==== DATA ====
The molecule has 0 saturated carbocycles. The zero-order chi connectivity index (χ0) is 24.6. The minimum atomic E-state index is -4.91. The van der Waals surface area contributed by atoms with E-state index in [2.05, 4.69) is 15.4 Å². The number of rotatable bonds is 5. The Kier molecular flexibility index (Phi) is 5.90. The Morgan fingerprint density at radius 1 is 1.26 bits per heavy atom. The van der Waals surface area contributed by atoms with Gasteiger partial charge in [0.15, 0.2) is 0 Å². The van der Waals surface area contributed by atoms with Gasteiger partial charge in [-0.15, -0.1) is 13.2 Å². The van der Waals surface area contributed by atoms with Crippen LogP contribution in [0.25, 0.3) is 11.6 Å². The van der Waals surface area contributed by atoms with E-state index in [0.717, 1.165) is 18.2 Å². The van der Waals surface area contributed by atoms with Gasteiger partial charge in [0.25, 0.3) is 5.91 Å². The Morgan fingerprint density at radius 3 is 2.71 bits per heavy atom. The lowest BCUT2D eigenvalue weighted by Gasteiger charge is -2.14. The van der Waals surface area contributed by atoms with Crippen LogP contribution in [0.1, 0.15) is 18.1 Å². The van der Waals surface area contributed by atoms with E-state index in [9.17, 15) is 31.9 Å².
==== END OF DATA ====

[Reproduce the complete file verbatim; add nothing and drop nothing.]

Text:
The molecule has 0 saturated carbocycles. The zero-order chi connectivity index (χ0) is 24.6. The minimum atomic E-state index is -4.91. The van der Waals surface area contributed by atoms with E-state index in [2.05, 4.69) is 15.4 Å². The number of rotatable bonds is 5. The Kier molecular flexibility index (Phi) is 5.90. The Morgan fingerprint density at radius 1 is 1.26 bits per heavy atom. The van der Waals surface area contributed by atoms with Gasteiger partial charge in [0.15, 0.2) is 0 Å². The van der Waals surface area contributed by atoms with Gasteiger partial charge in [-0.15, -0.1) is 13.2 Å². The van der Waals surface area contributed by atoms with Crippen LogP contribution in [0.25, 0.3) is 11.6 Å². The van der Waals surface area contributed by atoms with E-state index in [0.717, 1.165) is 18.2 Å². The van der Waals surface area contributed by atoms with Gasteiger partial charge in [0.25, 0.3) is 5.91 Å². The Morgan fingerprint density at radius 3 is 2.71 bits per heavy atom. The lowest BCUT2D eigenvalue weighted by Gasteiger charge is -2.14. The van der Waals surface area contributed by atoms with Crippen LogP contribution in [0.1, 0.15) is 18.1 Å². The van der Waals surface area contributed by atoms with E-state index in [9.17, 15) is 31.9 Å².